Greg Rowe, left, is taking over as the director of Dougherty County Emergency Medical Services. Bobby Tripp, right, is retiring after heading the department for 30 years.
ALBANY, Ga. -- Fresh out of college, Greg Rowe was slinging boxes for a local parcel delivery service when he realized that his life was lacking something.
When a friend convinced him to join the Albany Fire Department, he started down a road that would eventually end up with his name emblazoned over the desk of the director of Dougherty County Emergency Management Services.
"I kind of got exposed to the EMS side of it through the fire training and realized that's where I wanted to go," Rowe said.
The Albany High graduate spent the next 19 years on the front lines of emergency calls, responding to medical and trauma calls, saving lives where he could and consoling those where he couldn't.
"We always try to save lives, but sometimes there's nothing you can do for the patient," Rowe said. "But even in those times, I tell our guys that there is still something you can do for the family or the ones who are grieving. You can make an impact in their lives."
EMS isn't all about the heroic rescues portrayed on TV or in Hollywood. In Dougherty County, the majority of calls come in for things like falls, chest pain and just general sickness.
"That's what really makes this a fulfilling job for me," Rowe said. "The heroic stuff is great, but when you arrive on the scene and have a kid that's been injured in a fall or something and you're able to make them smile or get their mind off of it for just a second. That's a good day."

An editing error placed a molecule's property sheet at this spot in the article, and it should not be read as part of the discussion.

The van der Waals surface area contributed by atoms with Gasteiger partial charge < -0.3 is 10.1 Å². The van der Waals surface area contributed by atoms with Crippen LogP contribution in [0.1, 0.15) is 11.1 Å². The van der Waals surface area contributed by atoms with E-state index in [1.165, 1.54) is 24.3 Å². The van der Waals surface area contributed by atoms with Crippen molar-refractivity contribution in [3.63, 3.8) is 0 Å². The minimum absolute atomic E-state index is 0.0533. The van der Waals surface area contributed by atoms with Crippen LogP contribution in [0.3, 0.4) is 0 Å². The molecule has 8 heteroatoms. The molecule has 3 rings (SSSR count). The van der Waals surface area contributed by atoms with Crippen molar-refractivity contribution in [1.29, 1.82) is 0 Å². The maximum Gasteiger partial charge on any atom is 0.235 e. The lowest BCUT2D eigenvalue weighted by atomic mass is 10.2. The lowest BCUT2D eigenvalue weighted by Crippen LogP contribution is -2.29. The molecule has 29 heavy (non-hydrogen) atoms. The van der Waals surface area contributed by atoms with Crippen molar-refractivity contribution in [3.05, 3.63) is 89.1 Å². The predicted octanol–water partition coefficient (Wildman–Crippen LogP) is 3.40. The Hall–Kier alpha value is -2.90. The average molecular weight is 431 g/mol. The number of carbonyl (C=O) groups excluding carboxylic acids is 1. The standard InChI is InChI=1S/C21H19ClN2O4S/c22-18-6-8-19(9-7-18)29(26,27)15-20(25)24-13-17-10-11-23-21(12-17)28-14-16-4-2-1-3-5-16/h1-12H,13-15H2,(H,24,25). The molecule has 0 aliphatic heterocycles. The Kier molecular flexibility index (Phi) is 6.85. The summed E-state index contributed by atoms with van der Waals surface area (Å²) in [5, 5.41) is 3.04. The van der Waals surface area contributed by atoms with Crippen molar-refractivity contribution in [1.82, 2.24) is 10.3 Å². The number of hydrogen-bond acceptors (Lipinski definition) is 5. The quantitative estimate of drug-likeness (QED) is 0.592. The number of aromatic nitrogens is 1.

It took Rowe 19 years to get his first supervisory promotion and until this year to get an opportunity to sit in the big chair, largely because of low attrition rates.
"Back then, I guess people were more career-oriented. They got in a good job and they stayed there forever, so you had to wait for a position to open up," Rowe said.
Rowe said he never had aspirations, even as recently as five or six years ago, to be the director.
"If you would've come to me and said that I would end up being the director, I would've laughed at you," he said. "But I'm honored and privileged to have been given the opportunity."
Rowe is replacing outgoing Director Bobby Tripp, who is retiring after 40 years on the job.
Tripp had high praise for Rowe, saying this week that he can walk away from the job feeling safe for the future of the department with Rowe at the helm.
"There's a lot of security in that," Tripp said. "I can leave here without any worries ... feeling secure, because I know I'm leaving it in some very capable hands. You can't always say that."
Rowe said he's one of Tripp's biggest fans, saying that while he may put his personal stamp on the department, very little will change from the way Tripp ran things under his watch.
"One of the best compliments someone can give me six months to a year from now is for them to say that they can't see any major changes," Rowe said. "We having something good here. Something that Bobby spent his career building. We're not going to reinvent the wheel when it's rolling along fine."